Lining City Hall's steps with boxes of petitions, environmentalists declared that voters will decide the fate of San Francisco's Hetch Hetchy Reservoir in Yosemite National Park.
"15,806 signatures of registered voters to qualify the water conservation and Yosemite restoration initiative," Yosemite Restoration Campaign Director Mike Marshall said.
Holding 117 billion gallons, Hetch Hetchy has been providing most of San Francisco with water since the 1930s. But backers of the ballot measure say that's long enough -- they want to drain the water and turn the valley back into park land.
"Giving something to future generations; restoring the beauty and grandeur of a national park," former California Secretary of Resources Huey Johnson said.
The initiative hasn't gotten a very warm reception from San Francisco's Public Utilities Commission. It's not that they don't want to be green; they say that draining Hetch Hetchy simply isn't feasible.
"It's been studied six times before, all have come to the same conclusions -- one is we'd have to find a new source of water, two, we'd have to find a place to store that water, and three we'd have to come up with the money to actually implement the plan, which could cost up to $10 billion," Public Utilities Commission spokesperson Michael Carlin said.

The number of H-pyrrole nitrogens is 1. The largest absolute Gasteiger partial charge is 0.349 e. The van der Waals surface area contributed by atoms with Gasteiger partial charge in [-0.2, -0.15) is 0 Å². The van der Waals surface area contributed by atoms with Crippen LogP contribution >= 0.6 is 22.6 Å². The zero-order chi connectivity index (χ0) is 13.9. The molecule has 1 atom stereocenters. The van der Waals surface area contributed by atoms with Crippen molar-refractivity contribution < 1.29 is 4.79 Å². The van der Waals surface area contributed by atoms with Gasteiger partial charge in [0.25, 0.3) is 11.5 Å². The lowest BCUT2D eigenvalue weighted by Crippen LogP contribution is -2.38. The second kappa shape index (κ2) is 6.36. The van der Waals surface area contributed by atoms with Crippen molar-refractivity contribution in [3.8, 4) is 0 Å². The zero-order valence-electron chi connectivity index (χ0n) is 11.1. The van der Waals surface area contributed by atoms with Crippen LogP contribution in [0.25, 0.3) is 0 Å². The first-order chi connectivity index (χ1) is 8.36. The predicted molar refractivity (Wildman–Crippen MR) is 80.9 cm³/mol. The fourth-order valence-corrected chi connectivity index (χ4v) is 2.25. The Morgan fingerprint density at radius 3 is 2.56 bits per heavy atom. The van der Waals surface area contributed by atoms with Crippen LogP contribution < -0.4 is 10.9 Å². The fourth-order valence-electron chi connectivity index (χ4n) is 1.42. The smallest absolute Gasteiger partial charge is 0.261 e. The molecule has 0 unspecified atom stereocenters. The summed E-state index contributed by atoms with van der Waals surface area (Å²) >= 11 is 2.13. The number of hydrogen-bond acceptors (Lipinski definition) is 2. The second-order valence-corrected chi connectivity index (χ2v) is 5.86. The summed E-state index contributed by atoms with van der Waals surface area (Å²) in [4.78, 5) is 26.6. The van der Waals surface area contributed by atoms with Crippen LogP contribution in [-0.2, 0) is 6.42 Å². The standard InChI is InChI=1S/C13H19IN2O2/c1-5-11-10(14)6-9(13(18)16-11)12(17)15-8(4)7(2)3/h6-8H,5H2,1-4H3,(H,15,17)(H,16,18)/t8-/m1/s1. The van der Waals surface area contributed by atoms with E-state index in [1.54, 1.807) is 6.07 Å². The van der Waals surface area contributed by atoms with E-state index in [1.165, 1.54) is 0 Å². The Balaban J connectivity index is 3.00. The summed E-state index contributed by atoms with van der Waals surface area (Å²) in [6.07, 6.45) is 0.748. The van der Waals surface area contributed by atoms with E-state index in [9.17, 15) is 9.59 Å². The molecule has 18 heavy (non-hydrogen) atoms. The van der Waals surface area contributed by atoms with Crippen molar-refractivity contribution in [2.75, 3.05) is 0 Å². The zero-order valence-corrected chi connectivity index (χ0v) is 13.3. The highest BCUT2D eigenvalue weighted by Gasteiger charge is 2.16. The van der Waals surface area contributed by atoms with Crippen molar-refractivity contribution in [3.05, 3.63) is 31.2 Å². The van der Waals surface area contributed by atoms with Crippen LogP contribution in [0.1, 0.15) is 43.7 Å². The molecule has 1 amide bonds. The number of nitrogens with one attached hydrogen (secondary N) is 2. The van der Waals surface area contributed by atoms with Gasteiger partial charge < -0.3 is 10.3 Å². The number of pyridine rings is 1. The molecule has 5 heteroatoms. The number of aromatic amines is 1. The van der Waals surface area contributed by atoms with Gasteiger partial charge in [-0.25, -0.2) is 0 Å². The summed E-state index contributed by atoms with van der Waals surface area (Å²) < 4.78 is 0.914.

The PUC is already spending almost $5 billion improving the pipes that bring water from Hetch Hetchy to withstand a major earthquake. It's one reason Mayor Ed Lee says he opposes the ballot measure, which he calls "deceptive."
"I really think that that's a Trojan horse," he said. "I am saddened to see how many people may have signed that petition not knowing the real facts."
He's not alone in the accusation that all the talk of conservation and recycling is meant to distract voters from what they're really voting on.
"People holding banners and boxes and posters, and not one of those banners or posters said Hetch Hetchy," spokesperson Citizens for Reliable Water P.J. Johnston said.
But Marshall says he's hiding nothing.
"Let's see if we can undo the damage that's been done to Yosemite National Park," he said.